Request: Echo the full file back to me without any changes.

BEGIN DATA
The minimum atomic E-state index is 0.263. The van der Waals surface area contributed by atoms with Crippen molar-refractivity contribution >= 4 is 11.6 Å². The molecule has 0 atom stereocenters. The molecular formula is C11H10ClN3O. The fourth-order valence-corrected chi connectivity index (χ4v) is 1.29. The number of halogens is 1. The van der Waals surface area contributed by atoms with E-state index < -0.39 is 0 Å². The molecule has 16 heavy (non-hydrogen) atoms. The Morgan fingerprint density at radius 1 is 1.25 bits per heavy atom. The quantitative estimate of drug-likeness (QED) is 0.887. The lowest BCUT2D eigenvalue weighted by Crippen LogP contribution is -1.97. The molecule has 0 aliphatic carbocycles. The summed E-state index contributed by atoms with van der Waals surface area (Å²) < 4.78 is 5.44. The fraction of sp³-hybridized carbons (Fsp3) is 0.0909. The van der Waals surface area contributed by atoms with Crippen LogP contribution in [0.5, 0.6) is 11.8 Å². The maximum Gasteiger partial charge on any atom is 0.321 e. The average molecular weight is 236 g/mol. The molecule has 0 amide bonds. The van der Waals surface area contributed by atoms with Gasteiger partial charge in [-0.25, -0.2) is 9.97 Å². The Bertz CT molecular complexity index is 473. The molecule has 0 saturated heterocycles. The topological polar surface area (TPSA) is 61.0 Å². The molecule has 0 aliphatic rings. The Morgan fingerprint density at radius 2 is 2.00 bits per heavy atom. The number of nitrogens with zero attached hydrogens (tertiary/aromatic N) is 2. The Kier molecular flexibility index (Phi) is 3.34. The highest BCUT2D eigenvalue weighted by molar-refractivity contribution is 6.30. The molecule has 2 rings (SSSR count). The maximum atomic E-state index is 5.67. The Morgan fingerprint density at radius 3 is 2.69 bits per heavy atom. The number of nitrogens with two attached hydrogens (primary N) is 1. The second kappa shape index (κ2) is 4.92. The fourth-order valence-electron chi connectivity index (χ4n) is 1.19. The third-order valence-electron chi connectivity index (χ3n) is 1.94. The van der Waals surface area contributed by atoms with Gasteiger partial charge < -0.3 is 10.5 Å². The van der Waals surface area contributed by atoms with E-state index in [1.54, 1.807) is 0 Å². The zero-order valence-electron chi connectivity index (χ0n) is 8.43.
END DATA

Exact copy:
The minimum atomic E-state index is 0.263. The van der Waals surface area contributed by atoms with Crippen molar-refractivity contribution >= 4 is 11.6 Å². The molecule has 0 atom stereocenters. The molecular formula is C11H10ClN3O. The fourth-order valence-corrected chi connectivity index (χ4v) is 1.29. The number of halogens is 1. The van der Waals surface area contributed by atoms with E-state index < -0.39 is 0 Å². The molecule has 16 heavy (non-hydrogen) atoms. The Morgan fingerprint density at radius 1 is 1.25 bits per heavy atom. The quantitative estimate of drug-likeness (QED) is 0.887. The lowest BCUT2D eigenvalue weighted by Crippen LogP contribution is -1.97. The molecule has 0 aliphatic carbocycles. The summed E-state index contributed by atoms with van der Waals surface area (Å²) < 4.78 is 5.44. The fraction of sp³-hybridized carbons (Fsp3) is 0.0909. The van der Waals surface area contributed by atoms with Crippen LogP contribution in [0.5, 0.6) is 11.8 Å². The maximum Gasteiger partial charge on any atom is 0.321 e. The average molecular weight is 236 g/mol. The molecule has 0 amide bonds. The van der Waals surface area contributed by atoms with Gasteiger partial charge in [-0.25, -0.2) is 9.97 Å². The Bertz CT molecular complexity index is 473. The molecule has 0 saturated heterocycles. The topological polar surface area (TPSA) is 61.0 Å². The molecule has 0 aliphatic rings. The Morgan fingerprint density at radius 2 is 2.00 bits per heavy atom. The number of nitrogens with zero attached hydrogens (tertiary/aromatic N) is 2. The Kier molecular flexibility index (Phi) is 3.34. The highest BCUT2D eigenvalue weighted by molar-refractivity contribution is 6.30. The molecule has 2 rings (SSSR count). The maximum atomic E-state index is 5.67. The Morgan fingerprint density at radius 3 is 2.69 bits per heavy atom. The number of nitrogens with two attached hydrogens (primary N) is 1. The second kappa shape index (κ2) is 4.92. The fourth-order valence-electron chi connectivity index (χ4n) is 1.19. The third-order valence-electron chi connectivity index (χ3n) is 1.94. The van der Waals surface area contributed by atoms with Gasteiger partial charge < -0.3 is 10.5 Å². The van der Waals surface area contributed by atoms with E-state index in [1.54, 1.807) is 0 Å². The zero-order valence-electron chi connectivity index (χ0n) is 8.43.